Babies are already growing up at Heinz Refuge. Our stars are the two Bald Eagle chicks, now about ten weeks old. This is Mom, above. Male and female Bald Eagles look alike, so how do I know that’s Mom? Dad, in flight below, wears a fashionable green leg band, while the female is not banded. The adult Eagles have nested here for four years now. Each year they use the same stick nest, adding on to it every season.Eggs were laid in February, and two eaglets hatched around March 13th. At first they were too small to be seen over the top of the nest, but it wasn’t long before we were catching glimpses of them. At two and a half weeks old, one chick is barely visible at the right, looking like a fuzzy Q-tip. Photographing them is a challenge due to lighting and distance. This is what I call documentary photography, rather than art. (Click each image for a larger view.)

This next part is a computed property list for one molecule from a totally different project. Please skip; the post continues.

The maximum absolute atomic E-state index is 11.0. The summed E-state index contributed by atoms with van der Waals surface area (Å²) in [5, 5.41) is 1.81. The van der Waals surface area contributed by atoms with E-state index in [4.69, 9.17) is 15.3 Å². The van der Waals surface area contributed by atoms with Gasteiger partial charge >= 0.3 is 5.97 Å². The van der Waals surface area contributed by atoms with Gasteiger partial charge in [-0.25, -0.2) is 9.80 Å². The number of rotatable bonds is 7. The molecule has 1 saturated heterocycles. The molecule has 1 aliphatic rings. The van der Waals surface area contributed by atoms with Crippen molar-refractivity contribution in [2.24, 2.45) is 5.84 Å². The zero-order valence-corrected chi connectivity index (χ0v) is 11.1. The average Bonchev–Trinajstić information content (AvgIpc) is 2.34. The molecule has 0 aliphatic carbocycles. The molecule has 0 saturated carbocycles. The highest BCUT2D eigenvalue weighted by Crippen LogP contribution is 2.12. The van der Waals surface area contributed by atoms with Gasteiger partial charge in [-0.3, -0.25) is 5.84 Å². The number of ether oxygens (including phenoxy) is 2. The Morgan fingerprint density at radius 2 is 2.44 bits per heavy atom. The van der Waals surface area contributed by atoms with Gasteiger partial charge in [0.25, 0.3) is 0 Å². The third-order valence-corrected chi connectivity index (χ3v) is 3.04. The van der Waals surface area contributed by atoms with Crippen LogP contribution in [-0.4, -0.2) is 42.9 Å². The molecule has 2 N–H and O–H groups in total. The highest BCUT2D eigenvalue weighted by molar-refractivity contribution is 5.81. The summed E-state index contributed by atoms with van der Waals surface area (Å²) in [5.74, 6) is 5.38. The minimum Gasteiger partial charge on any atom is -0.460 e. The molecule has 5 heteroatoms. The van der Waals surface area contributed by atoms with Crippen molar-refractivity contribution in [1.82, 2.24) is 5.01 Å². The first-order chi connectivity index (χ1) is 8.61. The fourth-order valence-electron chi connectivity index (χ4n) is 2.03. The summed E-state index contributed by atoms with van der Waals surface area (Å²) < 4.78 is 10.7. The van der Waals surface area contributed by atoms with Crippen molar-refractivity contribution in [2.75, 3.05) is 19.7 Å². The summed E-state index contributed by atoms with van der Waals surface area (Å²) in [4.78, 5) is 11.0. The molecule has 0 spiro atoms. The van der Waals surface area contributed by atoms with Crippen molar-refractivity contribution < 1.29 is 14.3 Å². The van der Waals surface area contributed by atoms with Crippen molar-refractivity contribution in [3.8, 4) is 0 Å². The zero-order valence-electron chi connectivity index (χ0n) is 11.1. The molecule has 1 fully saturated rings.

At four weeks, (above) the eaglets still had their baby down; by six weeks (below) they had grown a full set of dark feathers, albeit somewhat ragged. They were also standing on the edge of the nest and flapping their wings to strengthen them. By this time we noticed that one chick was smaller than the other. This is not unusual; they were probably born a day or two apart, and the older chick simply out-competed his younger sibling for food. Here an adult flies in with nesting material, while one of the chicks clamors for food. A parent’s work is never done! By eight weeks old (below), both eaglets were nearly the size of their parents, actively flapping their wings and jumping into the air. As of today, they are about ten weeks old. The smaller chick is growing well, and they both seem to be thriving. We expect them to fledge – leave the nest and start flying – sometime in early June. They sure look like they’re ready to go now, though! Before they leave for good, they will start moving out of the nest to branches nearby for a time.Once they can fly, the eaglets will remain in the area for a while longer, still being fed by the parents, while they learn to hunt for themselves. When they are fully independent in the fall, they will leave the area in search of territories of their own. After all, this territory is spoken for! It won’t be until they are four years old that they will have the full adult Bald Eagle plumage, with the distinctive white head and tail. And next year their parents will return to start the cycle anew.CONSERVATION PIECE: As recently as thirty years ago, there were only three nesting pairs of Bald Eagles in Pennsylvania. The birds weren’t faring better anywhere else, thanks to loss of habitat and the devastating effects of DDT. Now there are over 200 nests in Pennsylvania, three in Philadelphia alone, including ours at Heinz. These beautiful symbols of our country are making quite a comeback.